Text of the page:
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£800 fee for first year EU students not in Britain by January

A charge of £800 is due to be levied on EU first years who are not in Britain by January, despite COVID-19 travel complications.

By Guy Taylor, Investigations Editor

Many students may be unable to relocate due to COVID-19 travel restrictions.

First year EU students at Bristol could incur costs of over £800 if they are not in Britain by 31 December, despite many being unable to relocate due to the pandemic.

EU students at UK universities who arrive after the transition period will not qualify for pre-settled status, the Home Office has said.

Bristol University has stated: ‘EU, EEA and Swiss students coming to live in the UK on or after 1 January 2021 for more than 6 months will need to apply for and secure a Student visa before arrival.’

This could result in some first year EU students having to pay £348 in visa application fees, as well as £470 per year for health charges as part of the Immigrant Health Surcharge (IHS).

EEA nationals already residing in the UK will not incur these charges. However, they will still need to apply for the EU Settlement Scheme.

Critics have said that the coronavirus pandemic has made it impossible for some overseas students to relocate to Britain in time.

Speaking to The Guardian, Luke Piper, Head of Policy at campaign group the3million, said: ‘These students have not been able to come to the UK, through no fault of their own. We should be able to make an exception for this cohort.’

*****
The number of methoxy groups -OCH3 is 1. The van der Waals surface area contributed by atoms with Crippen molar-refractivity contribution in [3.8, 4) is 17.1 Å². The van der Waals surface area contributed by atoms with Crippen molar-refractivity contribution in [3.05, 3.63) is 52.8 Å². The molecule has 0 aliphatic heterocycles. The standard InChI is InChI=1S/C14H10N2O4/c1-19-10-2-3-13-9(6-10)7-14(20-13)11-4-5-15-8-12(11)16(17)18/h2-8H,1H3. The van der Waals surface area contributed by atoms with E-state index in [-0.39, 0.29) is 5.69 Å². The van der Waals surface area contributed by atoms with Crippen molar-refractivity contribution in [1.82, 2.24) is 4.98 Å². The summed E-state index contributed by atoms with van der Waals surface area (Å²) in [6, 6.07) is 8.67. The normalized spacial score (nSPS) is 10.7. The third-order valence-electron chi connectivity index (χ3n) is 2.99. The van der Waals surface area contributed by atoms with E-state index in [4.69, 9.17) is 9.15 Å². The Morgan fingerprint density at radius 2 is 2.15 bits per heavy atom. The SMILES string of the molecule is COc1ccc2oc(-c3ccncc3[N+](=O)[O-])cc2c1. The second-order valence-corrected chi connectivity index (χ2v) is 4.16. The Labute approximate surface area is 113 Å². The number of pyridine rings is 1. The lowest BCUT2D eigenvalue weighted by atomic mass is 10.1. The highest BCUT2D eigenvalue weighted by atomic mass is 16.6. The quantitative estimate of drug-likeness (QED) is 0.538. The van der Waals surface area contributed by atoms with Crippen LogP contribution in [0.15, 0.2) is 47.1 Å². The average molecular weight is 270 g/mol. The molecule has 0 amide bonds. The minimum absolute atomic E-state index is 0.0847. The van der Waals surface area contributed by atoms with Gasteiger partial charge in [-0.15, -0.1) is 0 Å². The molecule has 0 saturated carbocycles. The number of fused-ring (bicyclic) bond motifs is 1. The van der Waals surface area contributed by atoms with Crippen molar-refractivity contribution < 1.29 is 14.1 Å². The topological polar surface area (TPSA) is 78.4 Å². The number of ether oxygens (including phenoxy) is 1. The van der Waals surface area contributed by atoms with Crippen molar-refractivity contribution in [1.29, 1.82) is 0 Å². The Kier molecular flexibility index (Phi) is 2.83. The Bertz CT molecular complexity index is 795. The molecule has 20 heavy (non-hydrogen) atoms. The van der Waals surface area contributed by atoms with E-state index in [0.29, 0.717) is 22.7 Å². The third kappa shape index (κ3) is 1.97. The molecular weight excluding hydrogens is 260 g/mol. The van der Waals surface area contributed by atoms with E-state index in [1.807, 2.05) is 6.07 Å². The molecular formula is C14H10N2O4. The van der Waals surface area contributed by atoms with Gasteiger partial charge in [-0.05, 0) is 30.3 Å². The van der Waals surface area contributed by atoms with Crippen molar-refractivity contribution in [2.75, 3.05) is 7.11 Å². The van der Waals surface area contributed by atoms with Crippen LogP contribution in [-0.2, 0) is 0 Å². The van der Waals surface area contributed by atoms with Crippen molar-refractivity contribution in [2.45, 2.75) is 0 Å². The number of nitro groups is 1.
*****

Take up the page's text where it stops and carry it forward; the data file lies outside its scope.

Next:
The news follows the revelation that staff hired by Bristol University after the transition period will be responsible for covering the Immigration Health Surcharge, amounting to £624.

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Concerns have been raised that these costs could dissuade EU students and staff from applying to Bristol, lessening its status as a  ‘truly international University’. This comes amidst growing uncertainty over how the end of the transition period will affect cross-border programmes and funding.

On top of increasing costs on individuals, programmes such as the Erasmus+, which provides grants for students to study and work in Europe, may be at risk.

Featured: Bristol University's campus | Epigram / Lucy O'Neill

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